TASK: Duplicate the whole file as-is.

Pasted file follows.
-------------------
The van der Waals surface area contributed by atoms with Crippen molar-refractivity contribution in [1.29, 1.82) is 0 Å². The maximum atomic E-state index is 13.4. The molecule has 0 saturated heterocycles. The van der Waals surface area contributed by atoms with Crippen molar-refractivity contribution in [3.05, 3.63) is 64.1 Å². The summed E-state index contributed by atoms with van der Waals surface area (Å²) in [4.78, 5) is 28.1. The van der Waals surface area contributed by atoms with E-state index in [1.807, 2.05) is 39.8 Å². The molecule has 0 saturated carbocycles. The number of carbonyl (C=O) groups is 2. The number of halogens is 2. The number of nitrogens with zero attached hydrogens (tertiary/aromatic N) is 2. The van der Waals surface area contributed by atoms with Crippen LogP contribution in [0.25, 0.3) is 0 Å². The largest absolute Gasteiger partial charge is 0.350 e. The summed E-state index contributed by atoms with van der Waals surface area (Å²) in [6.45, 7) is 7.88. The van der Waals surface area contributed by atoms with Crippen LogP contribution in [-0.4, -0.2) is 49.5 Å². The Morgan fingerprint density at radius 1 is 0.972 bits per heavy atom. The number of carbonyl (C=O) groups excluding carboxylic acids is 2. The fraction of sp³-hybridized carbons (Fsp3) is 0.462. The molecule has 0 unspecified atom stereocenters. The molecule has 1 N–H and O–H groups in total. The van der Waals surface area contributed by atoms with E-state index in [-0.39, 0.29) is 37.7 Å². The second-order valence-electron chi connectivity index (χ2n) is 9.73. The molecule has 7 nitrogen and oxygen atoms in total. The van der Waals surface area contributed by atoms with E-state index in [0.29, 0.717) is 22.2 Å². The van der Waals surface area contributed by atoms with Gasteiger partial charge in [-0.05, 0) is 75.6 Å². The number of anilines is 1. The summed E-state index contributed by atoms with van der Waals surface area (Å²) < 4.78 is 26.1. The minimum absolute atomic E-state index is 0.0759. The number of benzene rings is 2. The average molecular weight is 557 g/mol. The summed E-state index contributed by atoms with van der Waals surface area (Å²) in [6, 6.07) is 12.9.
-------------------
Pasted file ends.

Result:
The van der Waals surface area contributed by atoms with Crippen molar-refractivity contribution in [1.29, 1.82) is 0 Å². The maximum atomic E-state index is 13.4. The molecule has 0 saturated heterocycles. The van der Waals surface area contributed by atoms with Crippen molar-refractivity contribution in [3.05, 3.63) is 64.1 Å². The summed E-state index contributed by atoms with van der Waals surface area (Å²) in [4.78, 5) is 28.1. The van der Waals surface area contributed by atoms with E-state index in [1.807, 2.05) is 39.8 Å². The molecule has 0 saturated carbocycles. The number of carbonyl (C=O) groups is 2. The number of halogens is 2. The number of nitrogens with zero attached hydrogens (tertiary/aromatic N) is 2. The van der Waals surface area contributed by atoms with Crippen LogP contribution in [0.25, 0.3) is 0 Å². The largest absolute Gasteiger partial charge is 0.350 e. The summed E-state index contributed by atoms with van der Waals surface area (Å²) in [6.45, 7) is 7.88. The van der Waals surface area contributed by atoms with Crippen LogP contribution in [-0.4, -0.2) is 49.5 Å². The Morgan fingerprint density at radius 1 is 0.972 bits per heavy atom. The number of carbonyl (C=O) groups excluding carboxylic acids is 2. The fraction of sp³-hybridized carbons (Fsp3) is 0.462. The molecule has 0 unspecified atom stereocenters. The molecule has 1 N–H and O–H groups in total. The van der Waals surface area contributed by atoms with E-state index in [-0.39, 0.29) is 37.7 Å². The second-order valence-electron chi connectivity index (χ2n) is 9.73. The molecule has 7 nitrogen and oxygen atoms in total. The van der Waals surface area contributed by atoms with E-state index in [0.29, 0.717) is 22.2 Å². The van der Waals surface area contributed by atoms with Gasteiger partial charge in [-0.05, 0) is 75.6 Å². The number of anilines is 1. The summed E-state index contributed by atoms with van der Waals surface area (Å²) < 4.78 is 26.1. The minimum absolute atomic E-state index is 0.0759. The number of benzene rings is 2. The average molecular weight is 557 g/mol. The summed E-state index contributed by atoms with van der Waals surface area (Å²) in [6, 6.07) is 12.9.